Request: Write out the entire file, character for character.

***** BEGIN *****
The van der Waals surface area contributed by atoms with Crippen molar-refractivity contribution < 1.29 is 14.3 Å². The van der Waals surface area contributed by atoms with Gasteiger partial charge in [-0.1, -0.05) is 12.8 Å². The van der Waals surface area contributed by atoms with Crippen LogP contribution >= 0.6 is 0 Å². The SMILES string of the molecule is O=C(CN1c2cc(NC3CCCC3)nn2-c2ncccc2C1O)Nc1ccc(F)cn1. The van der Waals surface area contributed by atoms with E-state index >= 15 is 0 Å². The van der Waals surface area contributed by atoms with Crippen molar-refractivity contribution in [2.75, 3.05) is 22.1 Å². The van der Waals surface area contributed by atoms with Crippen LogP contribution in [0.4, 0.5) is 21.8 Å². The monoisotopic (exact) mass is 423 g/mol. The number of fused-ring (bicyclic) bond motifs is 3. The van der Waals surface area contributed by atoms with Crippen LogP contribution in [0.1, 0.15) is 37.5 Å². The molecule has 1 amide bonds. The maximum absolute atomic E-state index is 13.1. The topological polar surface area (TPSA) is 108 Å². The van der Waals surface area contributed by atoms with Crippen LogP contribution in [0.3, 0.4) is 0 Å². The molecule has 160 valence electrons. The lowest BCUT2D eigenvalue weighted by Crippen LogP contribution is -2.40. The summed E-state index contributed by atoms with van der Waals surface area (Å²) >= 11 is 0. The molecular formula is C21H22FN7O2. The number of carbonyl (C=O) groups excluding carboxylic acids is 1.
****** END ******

The van der Waals surface area contributed by atoms with Crippen molar-refractivity contribution < 1.29 is 14.3 Å². The van der Waals surface area contributed by atoms with Gasteiger partial charge in [-0.1, -0.05) is 12.8 Å². The van der Waals surface area contributed by atoms with Crippen LogP contribution >= 0.6 is 0 Å². The SMILES string of the molecule is O=C(CN1c2cc(NC3CCCC3)nn2-c2ncccc2C1O)Nc1ccc(F)cn1. The van der Waals surface area contributed by atoms with E-state index >= 15 is 0 Å². The van der Waals surface area contributed by atoms with Crippen molar-refractivity contribution in [2.75, 3.05) is 22.1 Å². The van der Waals surface area contributed by atoms with Crippen LogP contribution in [0.4, 0.5) is 21.8 Å². The monoisotopic (exact) mass is 423 g/mol. The number of fused-ring (bicyclic) bond motifs is 3. The van der Waals surface area contributed by atoms with Crippen LogP contribution in [0.1, 0.15) is 37.5 Å². The molecule has 1 amide bonds. The maximum absolute atomic E-state index is 13.1. The topological polar surface area (TPSA) is 108 Å². The van der Waals surface area contributed by atoms with Crippen LogP contribution in [0.3, 0.4) is 0 Å². The molecule has 160 valence electrons. The lowest BCUT2D eigenvalue weighted by Crippen LogP contribution is -2.40. The summed E-state index contributed by atoms with van der Waals surface area (Å²) >= 11 is 0. The molecular formula is C21H22FN7O2. The number of carbonyl (C=O) groups excluding carboxylic acids is 1.